Read the ZOE blog about the muffins.

Listen to the Gastropod podcast episode where the two hosts talk about their experience in PREDICT 1. Hosts interview:

  • PREDICT study scientist, Professor of Genetic Epidemiology at King’s College London, director of the Twins UK study, and ZOE co-founder Tim Spector, PhD
  • Timothy Caulfield, BSc, LLM, LLB, a Canadian professor of law at the University of Alberta, the Research Director of its Health Law Institute, and current Canada Research Chair in Health Law and Policy. Caulfield provides an interesting opinion on the efforts to personalize nutrition. He makes the point that with this type of technology ZOE is building with data from PREDICT, populations that arguably need a lifestyle change to improve health and prevent disease the most are not likely to get involved (i.e. low socioeconomic status).

Stay tuned for more posts about the science behind the study tomorrow.

PREDICT 2 Study Experience: Day 1 Reflection

This post is the third of a series on my participation in the PREDICT 2 study. Click here to read the first post of the series. Click here to read the second post.

On day 1, I completed three blood spot tests (before breakfast, after breakfast, and after lunch) and ate two standardized meals with fasting in between. 

Blood spot test 1: 8:10am

Individual items included in a blood spot test kit.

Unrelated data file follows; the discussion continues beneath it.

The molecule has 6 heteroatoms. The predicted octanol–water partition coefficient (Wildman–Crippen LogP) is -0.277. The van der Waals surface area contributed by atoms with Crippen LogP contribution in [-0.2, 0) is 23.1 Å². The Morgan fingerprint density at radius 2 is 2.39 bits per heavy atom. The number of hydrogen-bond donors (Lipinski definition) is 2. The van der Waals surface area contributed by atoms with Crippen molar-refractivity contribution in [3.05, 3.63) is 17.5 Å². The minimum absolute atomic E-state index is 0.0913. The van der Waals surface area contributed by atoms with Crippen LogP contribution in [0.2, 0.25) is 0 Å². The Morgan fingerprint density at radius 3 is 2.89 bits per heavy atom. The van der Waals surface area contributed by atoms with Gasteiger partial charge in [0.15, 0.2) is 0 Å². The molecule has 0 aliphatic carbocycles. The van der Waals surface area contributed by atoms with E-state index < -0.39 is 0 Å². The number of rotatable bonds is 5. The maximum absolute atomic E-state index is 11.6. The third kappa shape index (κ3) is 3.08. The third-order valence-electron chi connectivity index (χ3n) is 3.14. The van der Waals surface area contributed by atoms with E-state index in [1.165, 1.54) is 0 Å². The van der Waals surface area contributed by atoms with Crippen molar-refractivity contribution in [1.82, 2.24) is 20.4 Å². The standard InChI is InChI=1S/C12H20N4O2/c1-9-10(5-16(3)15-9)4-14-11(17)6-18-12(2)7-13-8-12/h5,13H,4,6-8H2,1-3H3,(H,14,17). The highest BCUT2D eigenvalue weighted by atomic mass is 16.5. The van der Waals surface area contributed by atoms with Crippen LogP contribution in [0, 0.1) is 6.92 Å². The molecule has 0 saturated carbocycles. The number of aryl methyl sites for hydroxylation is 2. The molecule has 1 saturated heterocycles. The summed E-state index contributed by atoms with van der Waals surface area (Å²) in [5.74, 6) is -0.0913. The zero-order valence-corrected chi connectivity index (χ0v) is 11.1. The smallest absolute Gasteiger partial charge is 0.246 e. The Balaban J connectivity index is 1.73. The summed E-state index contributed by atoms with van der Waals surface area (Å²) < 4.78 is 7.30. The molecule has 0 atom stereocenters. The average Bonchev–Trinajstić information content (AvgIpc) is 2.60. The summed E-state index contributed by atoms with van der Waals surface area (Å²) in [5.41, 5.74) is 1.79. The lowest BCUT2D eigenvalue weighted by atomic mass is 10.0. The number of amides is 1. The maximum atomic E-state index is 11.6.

A few minutes after 8:00 this morning, I prepared to do my first round of blood spot tests for the day. The PREDICT 2 study team had a video for me to watch as well as written instructions for completing the blood spot test (As my formal training was in technical writing, I definitely appreciate well-written instructions and organization. Also, I have to admit I have found three small typos in the study’s hard copy written materials – whoops.). 

The blood spot test was quick, easy, and mostly painless. I washed my hands thoroughly and rinsed my left hand with warm water for about 90 seconds. This is to improve blood flow to my fingertips. Standing up at my desk, I used a small tool included in the study packaging to prick my finger and push drops of blood onto four absorbent circles on the blood spot card. To register the completed test in the study app, I took a picture of the blood spot card, scanned the card’s barcode, and recorded the exact time I began pushing the first blood drop onto the card. 

Then, I slide the card into a protective sleeve and into an aluminum bag, which would eventually hold all three of my blood spot cards for the day. This aluminum bag contains a desiccant to dry out the blood samples, and I will keep it in the refrigerator until I mail the samples back to the study team on day 4.  

Day 1 breakfast: 8:21am